Updated: St. Helens School District releases latest 2020-21 plans
As the 2020-21 school year approaches, the picture for just what school might look like is becoming clearer in the St. Helens School District.
On Monday, SHSD sent its latest guidance to district families in a two-page PDF that details the two learning models available to students (hybrid and virtual), specifics regarding logistics at the district's high schools, middle school and elementary schools, information about the district's safety procedures related to the COVID-19 pandemic, and state requirements that the district must meet in order to offer in-person instruction.
The new school year will begin on Sept. 8 with parent-teacher conferences set for Sept. 8-15 for families to meet teachers and explain the instructional model and digital tools.
"Our goal is for families to have control and choice about the best 'school' option for their child," the release says. "Families may choose between a Hybrid Model and a distance learning option called the St. Helens Virtual Academy."
The district plans to start with distance learning for all students, until infection rates meet state standards for starting any in-person learning.
The Hybrid Model is designed to allow periodic school closures in case of high infection rates while providing "rigorous" instruction at home. The hybrid model is based on an A/B schedule with smaller cohorts meeting in person with SHHS teachers, then alternating to home instruction days. In-person sessions will resemble traditional instruction with smaller groups of students, while at-home instruction will consist of live and/or recorded lessons, projects and assignments. Fridays will be reserved for family outreach and student intervention support.
Virtual Model (St. Helens Virtual Academy)
The St. Helens Virtual Academy is powered by an interactive software supported by St. Helens teachers, with teachers working to ensure students master learning objectives while providing guidance, instruction and support to manage individual needs. St. Helens teachers will monitor student progress through lessons and daily assessments, and work with students and parents to advance each student's learning. SHVA is a fully digital program supported and managed by St. Helens' teachers.
Students in high school will be grouped in cohorts of 15-17 with half coming to school every other day. Students will enroll in four 85-minute classes per semester with more options for elective courses, including dual-enrollment courses.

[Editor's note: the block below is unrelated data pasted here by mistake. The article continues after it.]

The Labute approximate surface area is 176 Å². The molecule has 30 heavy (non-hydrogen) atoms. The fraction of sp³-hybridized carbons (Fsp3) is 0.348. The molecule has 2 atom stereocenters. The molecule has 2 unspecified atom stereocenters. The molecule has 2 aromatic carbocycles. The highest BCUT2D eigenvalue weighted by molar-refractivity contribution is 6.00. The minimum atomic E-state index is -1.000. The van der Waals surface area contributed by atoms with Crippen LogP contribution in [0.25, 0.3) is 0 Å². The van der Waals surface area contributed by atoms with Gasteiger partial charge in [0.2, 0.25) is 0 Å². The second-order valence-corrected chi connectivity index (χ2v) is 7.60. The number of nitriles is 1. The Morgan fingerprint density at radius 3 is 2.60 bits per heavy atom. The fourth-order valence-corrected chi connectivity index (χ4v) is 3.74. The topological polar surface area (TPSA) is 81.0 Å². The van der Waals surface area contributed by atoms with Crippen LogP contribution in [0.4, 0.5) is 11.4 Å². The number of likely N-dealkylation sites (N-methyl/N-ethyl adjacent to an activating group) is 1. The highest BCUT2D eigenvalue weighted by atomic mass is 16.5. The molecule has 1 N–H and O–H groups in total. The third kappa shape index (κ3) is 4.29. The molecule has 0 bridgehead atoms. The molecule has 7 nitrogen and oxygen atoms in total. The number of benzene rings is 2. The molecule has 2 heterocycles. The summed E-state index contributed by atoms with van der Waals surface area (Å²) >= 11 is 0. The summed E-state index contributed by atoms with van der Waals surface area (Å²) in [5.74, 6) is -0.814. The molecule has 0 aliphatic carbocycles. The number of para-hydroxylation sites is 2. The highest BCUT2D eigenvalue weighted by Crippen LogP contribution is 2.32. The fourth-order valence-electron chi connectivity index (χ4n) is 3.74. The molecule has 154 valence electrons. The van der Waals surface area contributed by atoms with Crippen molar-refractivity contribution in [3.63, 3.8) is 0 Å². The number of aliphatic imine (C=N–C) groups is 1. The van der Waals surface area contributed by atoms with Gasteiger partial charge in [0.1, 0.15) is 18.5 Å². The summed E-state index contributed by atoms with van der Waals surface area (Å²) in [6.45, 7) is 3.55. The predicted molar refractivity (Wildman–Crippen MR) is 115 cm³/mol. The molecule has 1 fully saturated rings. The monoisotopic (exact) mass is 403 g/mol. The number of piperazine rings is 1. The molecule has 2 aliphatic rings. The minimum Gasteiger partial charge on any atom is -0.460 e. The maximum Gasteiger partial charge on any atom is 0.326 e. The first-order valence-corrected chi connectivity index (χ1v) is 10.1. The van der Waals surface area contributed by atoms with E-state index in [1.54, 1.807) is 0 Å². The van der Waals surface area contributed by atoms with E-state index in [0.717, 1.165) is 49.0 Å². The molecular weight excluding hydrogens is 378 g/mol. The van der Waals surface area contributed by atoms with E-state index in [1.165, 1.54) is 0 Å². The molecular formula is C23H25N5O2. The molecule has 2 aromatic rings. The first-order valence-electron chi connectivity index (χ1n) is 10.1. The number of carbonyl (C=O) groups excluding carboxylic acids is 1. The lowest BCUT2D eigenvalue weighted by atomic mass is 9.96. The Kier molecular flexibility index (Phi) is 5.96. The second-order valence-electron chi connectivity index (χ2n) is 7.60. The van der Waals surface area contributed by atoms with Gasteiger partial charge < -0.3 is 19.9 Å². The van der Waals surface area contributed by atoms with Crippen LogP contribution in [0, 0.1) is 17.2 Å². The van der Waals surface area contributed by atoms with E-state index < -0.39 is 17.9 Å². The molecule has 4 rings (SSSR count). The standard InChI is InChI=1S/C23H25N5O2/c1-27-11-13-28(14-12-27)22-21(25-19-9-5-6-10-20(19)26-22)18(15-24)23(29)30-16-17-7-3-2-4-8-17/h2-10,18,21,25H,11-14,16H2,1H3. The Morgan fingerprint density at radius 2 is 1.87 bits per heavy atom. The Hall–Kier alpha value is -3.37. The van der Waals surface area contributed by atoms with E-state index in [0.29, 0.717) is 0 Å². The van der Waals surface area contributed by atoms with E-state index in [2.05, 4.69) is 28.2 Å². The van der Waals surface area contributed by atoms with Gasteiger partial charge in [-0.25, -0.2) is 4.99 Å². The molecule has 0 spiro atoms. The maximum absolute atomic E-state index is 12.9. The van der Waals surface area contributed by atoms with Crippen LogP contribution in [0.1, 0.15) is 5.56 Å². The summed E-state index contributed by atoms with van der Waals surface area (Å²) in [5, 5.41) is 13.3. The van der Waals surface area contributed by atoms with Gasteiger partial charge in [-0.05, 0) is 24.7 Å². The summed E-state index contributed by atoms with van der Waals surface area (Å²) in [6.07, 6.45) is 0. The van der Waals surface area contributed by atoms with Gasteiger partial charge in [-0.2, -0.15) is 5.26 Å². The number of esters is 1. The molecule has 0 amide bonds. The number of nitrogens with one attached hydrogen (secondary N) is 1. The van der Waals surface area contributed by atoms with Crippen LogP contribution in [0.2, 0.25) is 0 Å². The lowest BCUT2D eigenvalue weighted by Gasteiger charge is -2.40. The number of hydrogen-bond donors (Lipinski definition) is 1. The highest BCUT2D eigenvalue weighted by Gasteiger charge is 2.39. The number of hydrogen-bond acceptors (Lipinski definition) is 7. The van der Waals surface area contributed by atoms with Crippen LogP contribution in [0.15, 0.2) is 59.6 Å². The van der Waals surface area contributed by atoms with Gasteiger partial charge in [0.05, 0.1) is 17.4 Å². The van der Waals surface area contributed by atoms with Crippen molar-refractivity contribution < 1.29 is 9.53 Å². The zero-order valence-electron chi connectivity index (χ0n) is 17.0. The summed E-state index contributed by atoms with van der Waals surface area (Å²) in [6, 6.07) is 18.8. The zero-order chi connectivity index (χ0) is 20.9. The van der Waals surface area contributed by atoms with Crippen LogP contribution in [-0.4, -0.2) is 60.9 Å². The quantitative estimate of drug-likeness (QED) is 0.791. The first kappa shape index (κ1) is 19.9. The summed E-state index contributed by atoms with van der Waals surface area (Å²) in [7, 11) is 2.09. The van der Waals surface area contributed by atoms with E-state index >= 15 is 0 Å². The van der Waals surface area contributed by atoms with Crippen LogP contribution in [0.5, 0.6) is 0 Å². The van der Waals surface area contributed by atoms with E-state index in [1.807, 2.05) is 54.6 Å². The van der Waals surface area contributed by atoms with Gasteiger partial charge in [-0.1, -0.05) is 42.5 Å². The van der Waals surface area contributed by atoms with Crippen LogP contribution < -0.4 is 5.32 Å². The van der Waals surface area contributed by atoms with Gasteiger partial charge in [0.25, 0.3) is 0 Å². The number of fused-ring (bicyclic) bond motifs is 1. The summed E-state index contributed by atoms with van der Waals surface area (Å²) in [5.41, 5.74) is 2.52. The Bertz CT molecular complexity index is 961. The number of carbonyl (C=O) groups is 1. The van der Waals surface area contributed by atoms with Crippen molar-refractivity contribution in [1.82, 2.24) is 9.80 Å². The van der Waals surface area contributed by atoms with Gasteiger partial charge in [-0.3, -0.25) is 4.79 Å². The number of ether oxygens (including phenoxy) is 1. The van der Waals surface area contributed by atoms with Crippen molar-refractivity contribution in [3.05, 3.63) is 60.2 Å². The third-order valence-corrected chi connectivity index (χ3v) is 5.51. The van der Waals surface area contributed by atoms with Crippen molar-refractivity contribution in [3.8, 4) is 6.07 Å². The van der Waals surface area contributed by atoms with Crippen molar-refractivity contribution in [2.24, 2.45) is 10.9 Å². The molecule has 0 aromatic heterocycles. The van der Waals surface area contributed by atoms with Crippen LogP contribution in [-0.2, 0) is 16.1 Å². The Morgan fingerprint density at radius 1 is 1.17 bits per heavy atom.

This model includes an Intervention/Enrichment period to provide access for college/career supports, Special Ed support and Credit-Earning Assurance Plans.
Middle school students will be grouped in cohorts of 15-17 and remain in a single classroom for all core instruction, with three core teachers rotating into their classrooms. Students will also have enrichment teachers transition cohorts to enrichment classrooms for STEM courses (science, technology, engineering and math), art, physical education and health.
Students in elementary school will be in cohorts of 10-15 per teacher to increase personal attention. The district is developing options for child care/academic support for off-site days. PE will be taught in the gym or outside while following physical distancing guidelines.
Teachers will also use digital tools to integrate instruction between home and school days and allow for instructional support
Safe schools, safe learners
All St. Helens schools will adhere to the Oregon Department of Education guidelines including: physical distancing (35 square feet per student); regular handwashing, regular sanitizing of frequently-touched surfaces; facial coverings for students and employees; restricting visitors; and maintaining cohort groups.
In addition, SHSD will utilize ionizing sanitation devices (typically used in medical facilities) to sanitize every school, every day and maximize use of outdoor facilities.
Requirements for in-person instruction
Based on guidance from the state Oregon issued July 28, and since 40% of SHSD teachers commute from the metro area, the district must hit the following benchmarks for in-person learning to be allowed.
Columbia County must, for three weeks in a row, record fewer than 10 cases per 100,000 population in the preceding seven days, and record a test positivity rate of less than 5% in the preceding week.
Updated: This story has been updated to add the dates — Sept. 8-15 — of parent-teacher conferences.
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